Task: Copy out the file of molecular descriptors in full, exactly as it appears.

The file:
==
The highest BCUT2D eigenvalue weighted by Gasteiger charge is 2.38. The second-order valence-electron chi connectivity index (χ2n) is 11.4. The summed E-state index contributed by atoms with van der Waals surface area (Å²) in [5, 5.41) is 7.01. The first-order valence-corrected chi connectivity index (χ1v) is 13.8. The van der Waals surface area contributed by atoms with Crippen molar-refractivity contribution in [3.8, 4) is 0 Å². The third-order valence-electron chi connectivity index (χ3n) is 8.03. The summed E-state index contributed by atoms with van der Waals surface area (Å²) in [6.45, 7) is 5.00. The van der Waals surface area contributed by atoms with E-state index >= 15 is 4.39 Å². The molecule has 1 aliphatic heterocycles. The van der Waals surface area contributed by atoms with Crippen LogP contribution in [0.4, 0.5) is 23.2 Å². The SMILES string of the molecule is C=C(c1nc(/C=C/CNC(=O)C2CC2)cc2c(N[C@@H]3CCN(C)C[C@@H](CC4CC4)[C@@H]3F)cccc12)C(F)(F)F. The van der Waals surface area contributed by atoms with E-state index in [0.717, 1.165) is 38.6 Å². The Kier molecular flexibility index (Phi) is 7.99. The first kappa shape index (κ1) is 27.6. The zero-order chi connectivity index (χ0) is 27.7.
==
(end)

The highest BCUT2D eigenvalue weighted by Gasteiger charge is 2.38. The second-order valence-electron chi connectivity index (χ2n) is 11.4. The summed E-state index contributed by atoms with van der Waals surface area (Å²) in [5, 5.41) is 7.01. The first-order valence-corrected chi connectivity index (χ1v) is 13.8. The van der Waals surface area contributed by atoms with Crippen molar-refractivity contribution in [3.8, 4) is 0 Å². The third-order valence-electron chi connectivity index (χ3n) is 8.03. The summed E-state index contributed by atoms with van der Waals surface area (Å²) in [6.45, 7) is 5.00. The van der Waals surface area contributed by atoms with E-state index >= 15 is 4.39 Å². The molecule has 1 aliphatic heterocycles. The van der Waals surface area contributed by atoms with Crippen LogP contribution in [0.4, 0.5) is 23.2 Å². The SMILES string of the molecule is C=C(c1nc(/C=C/CNC(=O)C2CC2)cc2c(N[C@@H]3CCN(C)C[C@@H](CC4CC4)[C@@H]3F)cccc12)C(F)(F)F. The van der Waals surface area contributed by atoms with E-state index in [0.717, 1.165) is 38.6 Å². The Kier molecular flexibility index (Phi) is 7.99. The first kappa shape index (κ1) is 27.6. The zero-order chi connectivity index (χ0) is 27.7.